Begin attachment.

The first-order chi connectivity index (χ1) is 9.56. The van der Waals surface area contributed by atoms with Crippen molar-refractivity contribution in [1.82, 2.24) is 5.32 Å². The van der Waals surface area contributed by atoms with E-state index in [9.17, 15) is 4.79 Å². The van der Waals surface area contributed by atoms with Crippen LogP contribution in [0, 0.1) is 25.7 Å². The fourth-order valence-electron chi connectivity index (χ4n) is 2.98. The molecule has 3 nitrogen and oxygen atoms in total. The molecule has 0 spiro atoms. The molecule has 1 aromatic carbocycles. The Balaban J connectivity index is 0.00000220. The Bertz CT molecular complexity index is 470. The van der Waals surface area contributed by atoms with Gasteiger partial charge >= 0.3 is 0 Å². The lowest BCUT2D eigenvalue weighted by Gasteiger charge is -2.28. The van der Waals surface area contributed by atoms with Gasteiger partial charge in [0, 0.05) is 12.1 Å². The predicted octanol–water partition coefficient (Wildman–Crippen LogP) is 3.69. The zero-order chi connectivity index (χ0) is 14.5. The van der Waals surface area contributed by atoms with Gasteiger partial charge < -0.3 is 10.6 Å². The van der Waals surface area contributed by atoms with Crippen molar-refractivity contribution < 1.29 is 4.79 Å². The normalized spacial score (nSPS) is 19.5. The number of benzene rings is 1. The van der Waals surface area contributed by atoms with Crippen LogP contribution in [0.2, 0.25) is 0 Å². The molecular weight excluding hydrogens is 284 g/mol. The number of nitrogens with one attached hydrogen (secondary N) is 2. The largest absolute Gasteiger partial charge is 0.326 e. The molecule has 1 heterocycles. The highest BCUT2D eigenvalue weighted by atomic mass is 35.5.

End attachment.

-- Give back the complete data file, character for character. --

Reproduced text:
The first-order chi connectivity index (χ1) is 9.56. The van der Waals surface area contributed by atoms with Crippen molar-refractivity contribution in [1.82, 2.24) is 5.32 Å². The van der Waals surface area contributed by atoms with E-state index in [9.17, 15) is 4.79 Å². The van der Waals surface area contributed by atoms with Crippen LogP contribution in [0, 0.1) is 25.7 Å². The fourth-order valence-electron chi connectivity index (χ4n) is 2.98. The molecule has 3 nitrogen and oxygen atoms in total. The molecule has 0 spiro atoms. The molecule has 1 aromatic carbocycles. The Balaban J connectivity index is 0.00000220. The Bertz CT molecular complexity index is 470. The van der Waals surface area contributed by atoms with Gasteiger partial charge >= 0.3 is 0 Å². The lowest BCUT2D eigenvalue weighted by Gasteiger charge is -2.28. The van der Waals surface area contributed by atoms with Gasteiger partial charge in [0, 0.05) is 12.1 Å². The predicted octanol–water partition coefficient (Wildman–Crippen LogP) is 3.69. The zero-order chi connectivity index (χ0) is 14.5. The van der Waals surface area contributed by atoms with Gasteiger partial charge < -0.3 is 10.6 Å². The van der Waals surface area contributed by atoms with Crippen molar-refractivity contribution < 1.29 is 4.79 Å². The normalized spacial score (nSPS) is 19.5. The number of benzene rings is 1. The van der Waals surface area contributed by atoms with Crippen LogP contribution in [0.2, 0.25) is 0 Å². The molecular weight excluding hydrogens is 284 g/mol. The number of nitrogens with one attached hydrogen (secondary N) is 2. The largest absolute Gasteiger partial charge is 0.326 e. The molecule has 1 heterocycles. The highest BCUT2D eigenvalue weighted by atomic mass is 35.5.